Incidence and Cost of Major Adverse Cardiovascular Events and Major Adverse Limb Events in Patients With Chronic Coronary Artery Disease or Peripheral Artery Disease.

Affiliation

Real-World Evidence, Evidera, Waltham, Massachusetts. Electronic address: [Email]

Abstract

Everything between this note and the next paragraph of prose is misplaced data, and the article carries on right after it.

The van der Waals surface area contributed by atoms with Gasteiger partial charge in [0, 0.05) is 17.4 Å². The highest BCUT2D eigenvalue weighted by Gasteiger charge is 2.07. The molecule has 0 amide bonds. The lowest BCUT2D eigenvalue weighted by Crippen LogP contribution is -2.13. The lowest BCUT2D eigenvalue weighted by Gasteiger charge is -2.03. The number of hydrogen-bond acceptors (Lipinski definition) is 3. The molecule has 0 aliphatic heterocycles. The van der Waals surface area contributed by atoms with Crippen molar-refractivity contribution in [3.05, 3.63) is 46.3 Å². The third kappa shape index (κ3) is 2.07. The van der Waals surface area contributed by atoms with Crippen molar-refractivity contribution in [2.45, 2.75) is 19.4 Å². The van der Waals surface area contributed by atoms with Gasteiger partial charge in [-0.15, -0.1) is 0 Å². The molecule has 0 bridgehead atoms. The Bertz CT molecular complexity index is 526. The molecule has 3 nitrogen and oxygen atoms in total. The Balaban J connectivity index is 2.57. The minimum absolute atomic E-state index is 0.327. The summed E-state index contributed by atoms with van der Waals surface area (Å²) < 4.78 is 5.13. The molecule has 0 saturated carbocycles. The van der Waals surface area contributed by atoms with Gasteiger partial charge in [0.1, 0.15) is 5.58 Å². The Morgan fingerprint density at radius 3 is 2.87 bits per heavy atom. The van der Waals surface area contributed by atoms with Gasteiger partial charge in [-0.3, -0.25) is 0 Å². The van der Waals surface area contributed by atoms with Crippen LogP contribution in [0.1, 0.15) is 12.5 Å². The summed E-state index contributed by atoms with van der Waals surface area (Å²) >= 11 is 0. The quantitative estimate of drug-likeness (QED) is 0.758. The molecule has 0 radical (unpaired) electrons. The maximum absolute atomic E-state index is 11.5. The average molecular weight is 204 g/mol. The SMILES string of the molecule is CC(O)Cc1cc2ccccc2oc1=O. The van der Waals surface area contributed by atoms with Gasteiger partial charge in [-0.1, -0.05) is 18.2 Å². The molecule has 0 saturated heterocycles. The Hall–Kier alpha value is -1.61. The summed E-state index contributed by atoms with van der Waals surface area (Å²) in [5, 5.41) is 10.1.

Chronic coronary artery disease (CAD) and peripheral artery disease (PAD) are both associated with elevated risks of major adverse cardiovascular events (MACE) and major adverse limb events (MALE). The frequency of these events in patients with CAD or PAD, and their corresponding costs, are not well understood. Accordingly, we describe the incidence and cost of both MACE and MALE in patients with CAD or PAD. Using a database that included healthcare claims linked to electronic medical records, we identified patients with evidence of chronic CAD and PAD, respectively, between January 1, 2009, and September 30, 2016. We assessed the occurrence of MACE (defined as myocardial infarction, stroke, or cardiovascular-related death) and MALE (critical limb ischemia, amputation, or peripheral artery disease-related revascularization). A total of 99,730 patients met all selection criteria: 86.0% had CAD, 25.8% had PAD, and 11.8% had both. Mean (±standard deviation) age was 67.7 (±11.5) years and 59.8% were male. During follow-up (mean: 1.8 years), 13.6% experienced MACE or MALE (6.3 per 100 person-years [PYs]), predominantly MACE (9.6% [4.3 per 100 PYs]). Adjusted 1-year healthcare costs were $44,495 greater in patients who experienced MACE or MALE (mean [95% confidence interval]: $64,099 [$33,254 to $123,557] vs $19,604 [$10,175 to $37,771]; p < 0.001). In conclusion, approximately 1 in 7 patients with chronic CAD or PAD experiences additional MACE or MALE within approximately 2 years of follow-up; the relatively high risk and cost of these events highlight the need for new secondary prevention therapies that may improve outcomes in these patients.

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